appointment, I encountered Lily and George. Blunt Yorkshire people, George was
never a well man. And when he died, Lily said there was to be no funeral. In
her estimation, it was a waste of time and money. It wouldn’t bring her beloved
George back, and she had to get on with life without him. I didn’t know how to
respond. Nor did people in the church.

I think of Lily when I hear Jesus telling the man who wanted
to bury his father first that the dead should bury their own dead, and that the
man’s duty was to proclaim the kingdom of God (verses 59-60). I am not
suggesting that we abolish funerals, and I do not plan to stop accepting
requests to conduct them. I have found them important staging posts in people’s
grief, and I regularly conducted funerals for non-Christians in the last
circuit, because it was an opportunity to show Christian compassion. I knew an
Anglican vicar who refused to take such funerals, quoting Jesus’ words here,
Let the dead bury their own dead.’ I think he was terribly wrong.

However, Jesus’ shocking words force us to one unpopular
conclusion: our duty to proclaim the kingdom of God transcends all social
conventions, however important they are. The other example in Scripture is God
forbidding the prophet Ezekiel from mourning the death of his wife (Ezekiel 24:15-24). In some
social circumstances, it is not ‘done’ to talk about faith – when Alistair
Campbell was Tony Blair’s spin-doctor and told Vanity Fair magazine ‘We don’t
do God’, he was tapping into something that is widely accepted in British
society. Just as the Victorians didn’t talk about sex, so we don’t talk about
death or religion.

And indeed, I once knew a Methodist minister who proudly
told a group of teenagers that he had joined a society where the one rule was
that you didn’t talk about faith. Yet there cannot be any no-go areas for
Christians in proclaiming the kingdom of God. This is not a call to be insensitive,
it is not an appeal for Bible-bashing, but it is to say that the followers of
Jesus cannot allow society to dictate whether or when we speak about God. If
people need to hear, we shall speak. If it makes us unpopular, so be it.
Popularity is not what we court, however much we feel the natural human desire
to be liked. What counts for us is that one day we shall hear a voice saying
not, ‘Many people liked you,’ but, ‘Well done, good and faithful servant.’

4. Urgency
You may remember in 1983 that the Daily
Mail
ran a story about the Moonies, entitled ‘The
Church That Breaks Up Families
’. It led to the longest libel case in
British legal history, and the Mail won. The idea that a religion or a sect
could break up families was proved, and roundly condemned.

So how do we hear Jesus denying another prospective disciple
the right to say farewell to his family (verses 61-62)? Probably some atheists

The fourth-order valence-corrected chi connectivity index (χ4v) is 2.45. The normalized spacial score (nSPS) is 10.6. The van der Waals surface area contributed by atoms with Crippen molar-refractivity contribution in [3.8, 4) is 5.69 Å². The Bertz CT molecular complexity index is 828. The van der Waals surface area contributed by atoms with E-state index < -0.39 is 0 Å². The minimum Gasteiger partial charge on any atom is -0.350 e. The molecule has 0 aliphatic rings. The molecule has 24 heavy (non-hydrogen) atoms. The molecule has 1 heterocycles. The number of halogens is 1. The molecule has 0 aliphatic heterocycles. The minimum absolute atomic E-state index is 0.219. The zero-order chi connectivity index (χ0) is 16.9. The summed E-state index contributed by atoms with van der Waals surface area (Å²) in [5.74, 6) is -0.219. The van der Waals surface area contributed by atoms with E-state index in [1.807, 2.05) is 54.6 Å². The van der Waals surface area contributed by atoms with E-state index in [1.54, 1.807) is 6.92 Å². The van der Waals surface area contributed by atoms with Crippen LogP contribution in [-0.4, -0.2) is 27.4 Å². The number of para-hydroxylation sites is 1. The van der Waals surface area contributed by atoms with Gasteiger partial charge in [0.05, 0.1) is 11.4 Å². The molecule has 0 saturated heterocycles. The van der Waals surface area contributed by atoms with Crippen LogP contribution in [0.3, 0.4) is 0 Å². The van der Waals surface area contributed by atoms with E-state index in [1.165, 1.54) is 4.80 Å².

would use this as evidence that Jesus is really a cultist. And in an age when
the CEO of Sony in the USA, Howard Stringer, a married man with two children,
can say at a company meeting without blushing, ‘I don’t see my family much. My
family is you’, surely we’d like Jesus to say something different? Likewise,
when the chief executive of General Electric, Jeff Immelt, can tell a
journalist he is married with an eighteen-year-old daughter, and he’s worked
hundred-hour weeks at the company for the last twenty years, wouldn’t we like
Jesus to affirm the value of family? (See Bill Kinnon.) And
wouldn’t I like help about balancing family life and ministry? But no. ‘No one
who puts a hand to the plough and looks back is fit for the kingdom of God.’
(verse 62)

I conclude that Jesus is not telling us to neglect our
families; he’s telling us that people who keep looking backwards to what once
was do not apply themselves wholeheartedly as the kingdom of God requires. When
we hesitate to follow the call, we go off course. When we delay our obedience
to Christ, we steer a wonky furrow.

Therefore, when we know God has spoken, it isn’t a time for
excuses. That is to look back and skew the direction of the plough. Moreover, when
God speaks to us about something new he wants us to do, it isn’t the time to
use the seven last words of a dying church: ‘But we’ve always done it that way.’
That steers us off the course God has for us now. When we face new problems and
God takes us in a different direction, that isn’t the time to bemoan the way it
was in the good old days. Don’t look back, says Jesus; look forward. That is
the nature of kingdom obedience.

Conclusion
Preachers are trained to look at their sermons and ask where the good news is. You
might be forgiven for dwelling on the themes of this sermon and wondering where
the good news is, when Jesus spells out a journey that includes rejection,
being misfits, doing our duty in the face of social opposition and pushing
relentlessly forward, not being allowed to dwell in the warmth of glowing
memories.

However, I think the good news comes in this sense. Yes,
Jesus ‘set his face to go to Jerusalem’ (verse 51), and there, he knew that
suffering awaited him. A journey like this may mean conflict, difficulties and
tribulation for us. Nevertheless, Jesus headed for Jerusalem, because it was
the place where he would ‘be taken up’ (verse 51). ‘Being taken up’ didn’t just